Stocks to watch in August

19 July 2011

This article is for information and discussion purposes only and does not form a recommendation to invest or otherwise. The value of an investment may fall. The investments referred to in this article may not be suitable for all investors, and if in doubt, an investor should seek advice from a qualified investment adviser.


Aquarius Platinum is now on the road to recovery after a difficult time in the recession when motor industry demand tailed off and the price of platinum more than halved. In 2009 the group - now the world's fourth-largest producer of the metal - plunged into losses and had to stop paying dividends.

But the latest half-year figures in February showed profits bouncing back sharply and brokers now expect pre-tax figures to top £150 million for 2010/11 and to reach £180 million in the current year, accompanied by further dividend recovery.

Platinum prices are much more sensitive to industrial demand than gold, but the value of the metal has steadily risen from a December 2008 low of $800 (£488) an ounce to around $1,800 today.

The current problem for the group, however, is the strength of the South African currency and the consequent weak rand price (exchanged from US dollars) for platinum is making some of Aquarius's mining projects temporarily unviable. This uncertainty has seen the shares dribble back from a peak of 419p to current levels. Many brokers see this as a buying opportunity.

Longer-term prospects for the metal, which is largely found in southern Africa, look favourable. Aquarius has shown its commitment to growth through continued high investment in exploration in South Africa's Bushveld region.


Greenko Group is one of India's fastest growing power producers, focusing on developing clean energy assets through seven hydro schemes and six biomass projects. The prospects appear excellent given the background of fast-growing demand for new energy supplies in the country's huge and rapidly developing economy.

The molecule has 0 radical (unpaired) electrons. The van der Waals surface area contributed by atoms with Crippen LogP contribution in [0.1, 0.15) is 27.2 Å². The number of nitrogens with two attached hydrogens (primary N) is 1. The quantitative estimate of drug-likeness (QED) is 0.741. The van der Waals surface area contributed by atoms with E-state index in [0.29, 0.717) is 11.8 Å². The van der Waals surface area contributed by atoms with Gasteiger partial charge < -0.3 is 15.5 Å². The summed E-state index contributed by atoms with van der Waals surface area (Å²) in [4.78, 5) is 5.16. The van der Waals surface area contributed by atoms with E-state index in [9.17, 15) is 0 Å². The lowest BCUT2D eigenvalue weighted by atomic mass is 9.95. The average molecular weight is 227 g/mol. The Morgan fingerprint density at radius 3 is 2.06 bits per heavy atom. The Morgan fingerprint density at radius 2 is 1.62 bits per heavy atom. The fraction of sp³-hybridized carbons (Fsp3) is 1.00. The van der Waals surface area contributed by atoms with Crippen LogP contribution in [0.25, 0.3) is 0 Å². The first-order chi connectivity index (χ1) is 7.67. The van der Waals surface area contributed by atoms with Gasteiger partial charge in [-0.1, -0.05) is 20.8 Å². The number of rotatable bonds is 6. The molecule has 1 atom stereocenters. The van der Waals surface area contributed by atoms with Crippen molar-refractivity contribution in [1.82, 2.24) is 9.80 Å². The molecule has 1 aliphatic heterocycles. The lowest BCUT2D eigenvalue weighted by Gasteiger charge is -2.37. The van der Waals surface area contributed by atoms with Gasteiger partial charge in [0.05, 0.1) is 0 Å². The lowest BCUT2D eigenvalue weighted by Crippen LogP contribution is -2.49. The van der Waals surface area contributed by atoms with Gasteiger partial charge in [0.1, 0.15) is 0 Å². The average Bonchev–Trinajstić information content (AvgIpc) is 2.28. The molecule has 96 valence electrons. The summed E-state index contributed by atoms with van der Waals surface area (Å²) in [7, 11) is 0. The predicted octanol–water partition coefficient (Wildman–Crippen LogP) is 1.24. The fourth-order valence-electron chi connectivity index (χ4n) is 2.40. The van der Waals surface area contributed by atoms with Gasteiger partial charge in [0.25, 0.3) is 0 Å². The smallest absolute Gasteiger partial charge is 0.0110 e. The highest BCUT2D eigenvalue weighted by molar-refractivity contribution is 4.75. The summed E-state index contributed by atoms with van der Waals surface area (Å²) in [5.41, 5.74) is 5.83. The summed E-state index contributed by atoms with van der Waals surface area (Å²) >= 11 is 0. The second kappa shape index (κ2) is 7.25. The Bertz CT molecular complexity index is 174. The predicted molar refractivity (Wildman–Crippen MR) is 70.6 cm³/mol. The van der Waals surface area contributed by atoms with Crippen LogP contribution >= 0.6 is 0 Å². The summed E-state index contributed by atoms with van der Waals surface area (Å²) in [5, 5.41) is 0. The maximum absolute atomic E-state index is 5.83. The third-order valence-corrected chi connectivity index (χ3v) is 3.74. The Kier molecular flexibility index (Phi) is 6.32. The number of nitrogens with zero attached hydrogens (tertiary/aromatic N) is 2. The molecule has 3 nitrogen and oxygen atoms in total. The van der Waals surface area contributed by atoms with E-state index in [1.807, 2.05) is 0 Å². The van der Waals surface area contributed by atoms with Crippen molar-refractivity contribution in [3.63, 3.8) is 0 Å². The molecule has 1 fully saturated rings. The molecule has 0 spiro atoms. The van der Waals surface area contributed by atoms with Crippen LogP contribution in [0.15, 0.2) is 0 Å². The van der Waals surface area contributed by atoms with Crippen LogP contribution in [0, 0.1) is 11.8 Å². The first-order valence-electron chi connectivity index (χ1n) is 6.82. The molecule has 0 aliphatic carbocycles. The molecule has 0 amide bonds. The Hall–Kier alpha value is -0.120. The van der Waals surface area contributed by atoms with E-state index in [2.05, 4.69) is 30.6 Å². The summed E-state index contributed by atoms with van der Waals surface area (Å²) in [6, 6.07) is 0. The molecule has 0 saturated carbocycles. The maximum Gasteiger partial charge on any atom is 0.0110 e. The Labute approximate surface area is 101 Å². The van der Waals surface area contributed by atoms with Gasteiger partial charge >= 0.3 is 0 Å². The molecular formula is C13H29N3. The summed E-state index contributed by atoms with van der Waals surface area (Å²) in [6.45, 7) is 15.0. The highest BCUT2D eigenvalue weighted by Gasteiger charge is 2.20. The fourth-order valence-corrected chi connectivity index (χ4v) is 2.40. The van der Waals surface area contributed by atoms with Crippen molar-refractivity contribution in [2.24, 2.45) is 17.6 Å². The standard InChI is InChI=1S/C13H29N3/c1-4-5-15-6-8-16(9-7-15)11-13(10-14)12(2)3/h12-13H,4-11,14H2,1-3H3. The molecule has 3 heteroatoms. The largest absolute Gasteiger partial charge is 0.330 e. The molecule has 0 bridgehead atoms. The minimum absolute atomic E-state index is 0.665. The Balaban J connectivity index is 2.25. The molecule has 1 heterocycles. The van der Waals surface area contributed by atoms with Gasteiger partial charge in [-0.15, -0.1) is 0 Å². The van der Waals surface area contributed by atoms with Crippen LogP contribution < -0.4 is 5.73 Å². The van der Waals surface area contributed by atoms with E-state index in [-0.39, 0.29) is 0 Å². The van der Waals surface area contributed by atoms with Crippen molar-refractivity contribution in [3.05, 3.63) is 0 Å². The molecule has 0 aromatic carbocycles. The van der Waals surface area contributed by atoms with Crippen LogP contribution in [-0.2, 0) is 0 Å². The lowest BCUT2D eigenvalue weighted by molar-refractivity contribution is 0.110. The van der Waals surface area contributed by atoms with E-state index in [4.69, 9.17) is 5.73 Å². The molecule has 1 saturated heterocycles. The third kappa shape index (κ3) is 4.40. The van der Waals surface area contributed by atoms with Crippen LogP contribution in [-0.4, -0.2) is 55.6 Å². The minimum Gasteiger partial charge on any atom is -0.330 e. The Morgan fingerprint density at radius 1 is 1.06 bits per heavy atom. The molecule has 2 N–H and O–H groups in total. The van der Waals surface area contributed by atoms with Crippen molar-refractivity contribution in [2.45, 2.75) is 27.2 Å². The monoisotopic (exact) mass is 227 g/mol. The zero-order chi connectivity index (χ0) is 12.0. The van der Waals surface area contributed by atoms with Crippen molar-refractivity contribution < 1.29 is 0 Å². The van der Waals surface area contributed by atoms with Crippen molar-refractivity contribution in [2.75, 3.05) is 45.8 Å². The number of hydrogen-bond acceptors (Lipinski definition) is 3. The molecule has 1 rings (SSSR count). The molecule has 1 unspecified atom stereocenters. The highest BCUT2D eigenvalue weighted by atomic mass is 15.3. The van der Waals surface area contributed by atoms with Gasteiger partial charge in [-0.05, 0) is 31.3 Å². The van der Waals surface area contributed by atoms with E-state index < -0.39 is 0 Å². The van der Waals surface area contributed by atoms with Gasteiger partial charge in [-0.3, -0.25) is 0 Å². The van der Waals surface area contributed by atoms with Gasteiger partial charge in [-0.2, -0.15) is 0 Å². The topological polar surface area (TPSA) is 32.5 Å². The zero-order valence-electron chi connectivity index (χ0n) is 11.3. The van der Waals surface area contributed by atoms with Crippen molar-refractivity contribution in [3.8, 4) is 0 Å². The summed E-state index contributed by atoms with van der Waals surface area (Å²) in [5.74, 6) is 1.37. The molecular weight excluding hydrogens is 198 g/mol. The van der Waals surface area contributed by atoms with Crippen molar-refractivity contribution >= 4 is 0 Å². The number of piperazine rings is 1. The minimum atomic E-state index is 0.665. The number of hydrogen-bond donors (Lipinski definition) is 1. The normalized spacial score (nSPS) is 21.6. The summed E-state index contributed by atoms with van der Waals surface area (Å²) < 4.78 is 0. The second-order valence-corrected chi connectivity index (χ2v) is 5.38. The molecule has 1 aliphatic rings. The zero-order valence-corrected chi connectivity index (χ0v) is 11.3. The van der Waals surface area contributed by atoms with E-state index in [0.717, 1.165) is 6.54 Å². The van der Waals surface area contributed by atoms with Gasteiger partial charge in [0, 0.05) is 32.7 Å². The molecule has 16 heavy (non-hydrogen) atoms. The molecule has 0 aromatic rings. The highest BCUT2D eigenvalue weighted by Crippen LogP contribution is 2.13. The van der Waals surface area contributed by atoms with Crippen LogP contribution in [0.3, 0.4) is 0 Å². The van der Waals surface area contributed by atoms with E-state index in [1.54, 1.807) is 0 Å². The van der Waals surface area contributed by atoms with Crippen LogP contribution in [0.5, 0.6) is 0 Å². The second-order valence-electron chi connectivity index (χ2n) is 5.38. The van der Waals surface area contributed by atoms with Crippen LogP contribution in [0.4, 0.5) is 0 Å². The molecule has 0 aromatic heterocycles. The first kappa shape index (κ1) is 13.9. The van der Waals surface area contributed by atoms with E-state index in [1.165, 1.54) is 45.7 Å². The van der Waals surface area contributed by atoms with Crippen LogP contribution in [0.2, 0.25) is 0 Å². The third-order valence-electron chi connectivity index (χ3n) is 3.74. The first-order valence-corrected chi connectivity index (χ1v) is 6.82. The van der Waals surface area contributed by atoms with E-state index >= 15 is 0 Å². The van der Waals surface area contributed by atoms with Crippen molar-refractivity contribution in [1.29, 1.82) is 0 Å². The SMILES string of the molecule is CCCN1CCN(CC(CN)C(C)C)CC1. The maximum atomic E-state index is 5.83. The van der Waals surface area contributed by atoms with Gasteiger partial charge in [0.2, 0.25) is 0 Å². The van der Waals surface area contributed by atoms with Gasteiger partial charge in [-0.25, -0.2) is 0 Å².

Greenko was listed on the Alternative Investment Market (AIM) in November 2007 and since then the shares have performed very well - rising from a low of 50p in 2009 to a recent peak of 245p.

A spectacular rise in profits is on the cards for the year to the end of March, when the pre-tax returns are expected to show a rise from £4.3 million to just over £14 million.

Bullish broker forecasts suggest profits might top £21 million this year and £31 million next year. That could produce 21p of earnings per share, reducing the price/earnings multiple to 11.2.


Among smaller companies, Eco Animal Health Group chairman Peter Lawrence is expected to announce buoyant results on 10 August, with analysts predicting profits for the full year more than trebled at £6.3 million compared with only £2 million in 2009/10.

Its lead product, Aivlosin (an antibiotic for pigs and poultry), is taking off. At the half-year sales were 55% up on a year earlier and this is all ahead of pending approval for the product in the key US market. The shares should take off if that approval is granted.

Up from a low of 114p a year ago, the shares hit a peak of 280p before slipping back to current levels. With profits of £8.4 million forecast for the year to next March the shares currently trade on 21.2 times earnings.


If you want a really exotic play on gold, look no further than Allied Gold. This Australian developer of mines in Papua New Guinea and the Solomon Islands has seen gold production rising rapidly with output currently running at 200,000 ounces a year and management holding out the prospect of "in excess of" 300,000 ounces in the foreseeable future.